- Cultural Reformations
- List of Illustrations
- List of Abbreviations
- List of Contributors
- National Histories
- Literary Histories
- Enclosed Spaces
- The Eucharist
- The Saints
- Vernacular Theology
- When English Became Latin
- Heresy and Treason
- Naughty Printed Books
- Utopian Pleasure
- Poetic Fame
- London Books and London Readers
- The Reformation of the Household
- Active and Contemplative Lives
- Autobiography and the History of Reading
Abstract and Keywords
According to the chronicler Edward Hall, the execution of Sir Thomas More, who was sentenced to die on the gallows for refusing to acknowledge the Royal Supremacy, was characterized by a characteristically frivolous lack of decorum on the part of More himself, most notably on the scaffold itself. Both More’s evangelical opponents and his catholic allies noted his merry disposition. This article examines how the ideas of mirth and folly are woven through both More’s public career and the life of his close contemporary and nephew, the Catholic writer and playwright John Heywood. It considers the two men’s adoption and adaptation of classical and medieval notions of foolishness and comedy for their own ends in the dangerous years of Henry VIII’s Reformation. To understand More’s alleged lapse in judgment during his own execution and what this might suggest about the uses of mirth in pre-modern culture more generally, the article analyzes it in the context of his attitude towards theater and his Utopia as a satire for and of humanists.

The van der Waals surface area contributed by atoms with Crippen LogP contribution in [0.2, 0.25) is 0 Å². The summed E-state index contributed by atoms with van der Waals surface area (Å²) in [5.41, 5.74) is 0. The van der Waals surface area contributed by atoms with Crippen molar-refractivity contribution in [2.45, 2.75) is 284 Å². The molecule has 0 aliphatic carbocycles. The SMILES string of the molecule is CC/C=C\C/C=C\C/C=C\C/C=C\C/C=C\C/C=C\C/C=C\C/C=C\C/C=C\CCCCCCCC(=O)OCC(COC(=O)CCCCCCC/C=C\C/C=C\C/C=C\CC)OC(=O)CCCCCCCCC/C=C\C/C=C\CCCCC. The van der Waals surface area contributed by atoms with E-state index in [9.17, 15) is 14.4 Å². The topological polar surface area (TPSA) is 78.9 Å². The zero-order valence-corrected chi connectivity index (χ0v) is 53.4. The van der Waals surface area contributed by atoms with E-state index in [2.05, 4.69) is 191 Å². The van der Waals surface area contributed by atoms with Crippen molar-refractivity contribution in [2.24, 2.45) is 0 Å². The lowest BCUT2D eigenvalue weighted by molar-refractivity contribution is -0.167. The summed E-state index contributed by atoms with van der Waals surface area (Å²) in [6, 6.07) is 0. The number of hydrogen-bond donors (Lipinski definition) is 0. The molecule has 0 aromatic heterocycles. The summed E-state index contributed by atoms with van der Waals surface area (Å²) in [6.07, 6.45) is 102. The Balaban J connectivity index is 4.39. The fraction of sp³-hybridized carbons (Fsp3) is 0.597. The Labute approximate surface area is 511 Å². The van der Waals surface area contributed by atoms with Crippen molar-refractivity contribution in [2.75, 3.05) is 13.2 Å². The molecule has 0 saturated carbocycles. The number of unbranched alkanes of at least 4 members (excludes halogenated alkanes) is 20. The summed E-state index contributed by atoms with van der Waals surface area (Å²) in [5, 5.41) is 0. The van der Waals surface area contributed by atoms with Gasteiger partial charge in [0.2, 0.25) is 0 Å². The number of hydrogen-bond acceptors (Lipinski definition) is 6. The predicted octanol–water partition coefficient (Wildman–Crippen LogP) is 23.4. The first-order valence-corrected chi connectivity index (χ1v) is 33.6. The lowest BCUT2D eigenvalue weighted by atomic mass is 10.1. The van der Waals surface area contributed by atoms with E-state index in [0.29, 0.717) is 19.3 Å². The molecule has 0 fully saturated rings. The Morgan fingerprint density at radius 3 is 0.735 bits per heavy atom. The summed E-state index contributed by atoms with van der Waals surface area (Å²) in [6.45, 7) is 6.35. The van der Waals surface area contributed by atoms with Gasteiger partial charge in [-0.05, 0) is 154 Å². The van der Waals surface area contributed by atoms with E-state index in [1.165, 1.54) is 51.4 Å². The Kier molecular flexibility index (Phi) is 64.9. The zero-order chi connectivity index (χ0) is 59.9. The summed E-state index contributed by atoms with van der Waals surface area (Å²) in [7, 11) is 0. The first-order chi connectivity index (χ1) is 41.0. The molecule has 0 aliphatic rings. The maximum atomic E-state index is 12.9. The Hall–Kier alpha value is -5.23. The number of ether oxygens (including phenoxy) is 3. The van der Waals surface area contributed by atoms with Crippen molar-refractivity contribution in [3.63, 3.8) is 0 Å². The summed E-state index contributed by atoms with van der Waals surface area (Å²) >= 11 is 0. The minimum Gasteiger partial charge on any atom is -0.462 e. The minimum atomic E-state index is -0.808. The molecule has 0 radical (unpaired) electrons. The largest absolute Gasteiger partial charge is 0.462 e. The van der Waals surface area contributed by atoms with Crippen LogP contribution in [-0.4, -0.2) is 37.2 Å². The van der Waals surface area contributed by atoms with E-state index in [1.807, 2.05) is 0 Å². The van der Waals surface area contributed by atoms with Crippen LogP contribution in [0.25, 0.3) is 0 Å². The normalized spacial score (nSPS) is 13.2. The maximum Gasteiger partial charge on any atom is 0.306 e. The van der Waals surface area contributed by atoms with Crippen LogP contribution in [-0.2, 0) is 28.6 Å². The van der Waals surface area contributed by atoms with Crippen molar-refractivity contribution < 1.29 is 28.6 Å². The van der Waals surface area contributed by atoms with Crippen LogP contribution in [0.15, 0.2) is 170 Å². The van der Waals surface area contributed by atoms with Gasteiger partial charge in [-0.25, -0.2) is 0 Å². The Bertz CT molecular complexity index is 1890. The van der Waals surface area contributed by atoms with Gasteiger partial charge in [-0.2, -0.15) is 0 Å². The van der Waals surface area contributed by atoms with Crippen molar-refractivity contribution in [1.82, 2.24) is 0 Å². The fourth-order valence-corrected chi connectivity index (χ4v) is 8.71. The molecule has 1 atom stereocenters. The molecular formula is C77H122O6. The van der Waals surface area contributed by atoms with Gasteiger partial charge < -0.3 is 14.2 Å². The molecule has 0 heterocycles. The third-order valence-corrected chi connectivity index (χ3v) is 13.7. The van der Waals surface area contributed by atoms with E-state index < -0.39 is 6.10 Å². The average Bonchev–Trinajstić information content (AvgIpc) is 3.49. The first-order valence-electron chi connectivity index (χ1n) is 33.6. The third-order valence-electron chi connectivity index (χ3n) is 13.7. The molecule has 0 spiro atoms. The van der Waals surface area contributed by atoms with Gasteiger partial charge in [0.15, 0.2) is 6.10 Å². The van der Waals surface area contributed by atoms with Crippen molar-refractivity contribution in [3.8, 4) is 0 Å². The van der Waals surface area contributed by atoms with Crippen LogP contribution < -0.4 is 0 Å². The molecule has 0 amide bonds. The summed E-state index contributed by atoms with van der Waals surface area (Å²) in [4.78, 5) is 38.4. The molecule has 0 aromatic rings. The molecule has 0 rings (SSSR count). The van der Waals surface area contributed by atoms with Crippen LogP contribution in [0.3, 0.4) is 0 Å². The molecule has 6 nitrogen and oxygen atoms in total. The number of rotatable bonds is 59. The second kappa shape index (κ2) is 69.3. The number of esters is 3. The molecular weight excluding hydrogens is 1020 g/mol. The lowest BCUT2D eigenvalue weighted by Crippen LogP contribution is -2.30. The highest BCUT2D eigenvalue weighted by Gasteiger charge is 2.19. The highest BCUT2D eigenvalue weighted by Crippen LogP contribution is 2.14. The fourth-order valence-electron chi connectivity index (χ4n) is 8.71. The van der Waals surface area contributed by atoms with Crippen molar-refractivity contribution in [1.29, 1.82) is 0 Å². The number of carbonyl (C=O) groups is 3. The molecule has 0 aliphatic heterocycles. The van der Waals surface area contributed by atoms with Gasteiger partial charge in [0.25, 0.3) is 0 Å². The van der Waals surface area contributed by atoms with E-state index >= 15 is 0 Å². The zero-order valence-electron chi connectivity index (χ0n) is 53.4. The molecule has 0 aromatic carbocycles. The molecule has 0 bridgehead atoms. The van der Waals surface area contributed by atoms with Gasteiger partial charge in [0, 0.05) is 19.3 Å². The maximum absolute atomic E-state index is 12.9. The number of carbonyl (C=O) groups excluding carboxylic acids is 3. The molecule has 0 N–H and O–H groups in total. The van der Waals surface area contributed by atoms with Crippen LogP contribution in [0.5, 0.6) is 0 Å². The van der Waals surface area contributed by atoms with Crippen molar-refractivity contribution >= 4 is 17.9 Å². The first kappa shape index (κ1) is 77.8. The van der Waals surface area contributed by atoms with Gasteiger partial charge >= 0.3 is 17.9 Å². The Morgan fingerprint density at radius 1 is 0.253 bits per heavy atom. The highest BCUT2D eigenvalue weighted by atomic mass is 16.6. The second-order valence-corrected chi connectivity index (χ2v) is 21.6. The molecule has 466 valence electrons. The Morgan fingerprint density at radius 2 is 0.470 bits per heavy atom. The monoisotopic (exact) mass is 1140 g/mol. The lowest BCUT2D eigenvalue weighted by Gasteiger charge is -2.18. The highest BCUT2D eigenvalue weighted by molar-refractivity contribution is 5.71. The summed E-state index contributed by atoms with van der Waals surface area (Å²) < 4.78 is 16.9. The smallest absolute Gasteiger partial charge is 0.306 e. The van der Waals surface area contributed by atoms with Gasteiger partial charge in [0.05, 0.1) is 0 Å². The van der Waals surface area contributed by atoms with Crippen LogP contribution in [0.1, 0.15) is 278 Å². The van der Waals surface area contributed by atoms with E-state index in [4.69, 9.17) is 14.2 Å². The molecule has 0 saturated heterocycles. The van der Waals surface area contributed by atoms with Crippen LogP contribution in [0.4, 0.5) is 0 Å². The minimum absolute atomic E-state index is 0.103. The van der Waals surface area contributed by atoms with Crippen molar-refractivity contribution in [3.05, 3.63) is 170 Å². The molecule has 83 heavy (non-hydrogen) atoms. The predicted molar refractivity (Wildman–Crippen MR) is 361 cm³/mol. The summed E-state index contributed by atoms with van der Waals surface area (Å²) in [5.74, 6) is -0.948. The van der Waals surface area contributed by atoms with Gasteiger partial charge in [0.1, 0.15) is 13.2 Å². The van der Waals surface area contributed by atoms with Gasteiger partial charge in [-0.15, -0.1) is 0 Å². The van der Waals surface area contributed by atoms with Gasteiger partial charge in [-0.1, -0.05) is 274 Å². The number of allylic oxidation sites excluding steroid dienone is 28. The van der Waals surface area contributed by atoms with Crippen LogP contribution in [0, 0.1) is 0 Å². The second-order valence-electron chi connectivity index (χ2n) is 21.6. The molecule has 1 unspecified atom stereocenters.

Greg Walker is Masson Professor of English Literature at the University of Edinburgh.
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